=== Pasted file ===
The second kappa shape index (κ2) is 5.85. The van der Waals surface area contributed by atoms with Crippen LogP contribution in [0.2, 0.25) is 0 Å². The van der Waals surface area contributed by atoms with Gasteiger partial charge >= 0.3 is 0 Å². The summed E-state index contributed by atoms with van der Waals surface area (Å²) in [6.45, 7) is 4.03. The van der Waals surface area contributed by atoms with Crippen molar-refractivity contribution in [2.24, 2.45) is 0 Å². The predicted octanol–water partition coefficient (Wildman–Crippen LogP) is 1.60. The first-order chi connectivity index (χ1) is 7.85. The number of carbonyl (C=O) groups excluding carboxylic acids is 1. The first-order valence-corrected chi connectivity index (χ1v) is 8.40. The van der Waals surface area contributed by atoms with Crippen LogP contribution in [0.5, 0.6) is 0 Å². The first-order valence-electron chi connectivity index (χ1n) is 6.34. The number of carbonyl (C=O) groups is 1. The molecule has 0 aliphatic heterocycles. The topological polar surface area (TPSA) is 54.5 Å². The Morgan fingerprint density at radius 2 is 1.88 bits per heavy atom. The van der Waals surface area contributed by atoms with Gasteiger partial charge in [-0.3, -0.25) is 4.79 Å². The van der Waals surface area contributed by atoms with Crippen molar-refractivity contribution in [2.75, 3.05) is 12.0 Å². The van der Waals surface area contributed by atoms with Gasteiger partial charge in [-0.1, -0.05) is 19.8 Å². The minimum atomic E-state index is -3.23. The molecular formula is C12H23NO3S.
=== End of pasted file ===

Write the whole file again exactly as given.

The second kappa shape index (κ2) is 5.85. The van der Waals surface area contributed by atoms with Crippen LogP contribution in [0.2, 0.25) is 0 Å². The van der Waals surface area contributed by atoms with Gasteiger partial charge >= 0.3 is 0 Å². The summed E-state index contributed by atoms with van der Waals surface area (Å²) in [6.45, 7) is 4.03. The van der Waals surface area contributed by atoms with Crippen molar-refractivity contribution in [2.24, 2.45) is 0 Å². The predicted octanol–water partition coefficient (Wildman–Crippen LogP) is 1.60. The first-order chi connectivity index (χ1) is 7.85. The number of carbonyl (C=O) groups excluding carboxylic acids is 1. The first-order valence-corrected chi connectivity index (χ1v) is 8.40. The van der Waals surface area contributed by atoms with Crippen LogP contribution in [0.5, 0.6) is 0 Å². The first-order valence-electron chi connectivity index (χ1n) is 6.34. The number of carbonyl (C=O) groups is 1. The molecule has 0 aliphatic heterocycles. The topological polar surface area (TPSA) is 54.5 Å². The Morgan fingerprint density at radius 2 is 1.88 bits per heavy atom. The van der Waals surface area contributed by atoms with Gasteiger partial charge in [-0.3, -0.25) is 4.79 Å². The van der Waals surface area contributed by atoms with Crippen molar-refractivity contribution in [2.75, 3.05) is 12.0 Å². The van der Waals surface area contributed by atoms with Gasteiger partial charge in [-0.1, -0.05) is 19.8 Å². The minimum atomic E-state index is -3.23. The molecular formula is C12H23NO3S.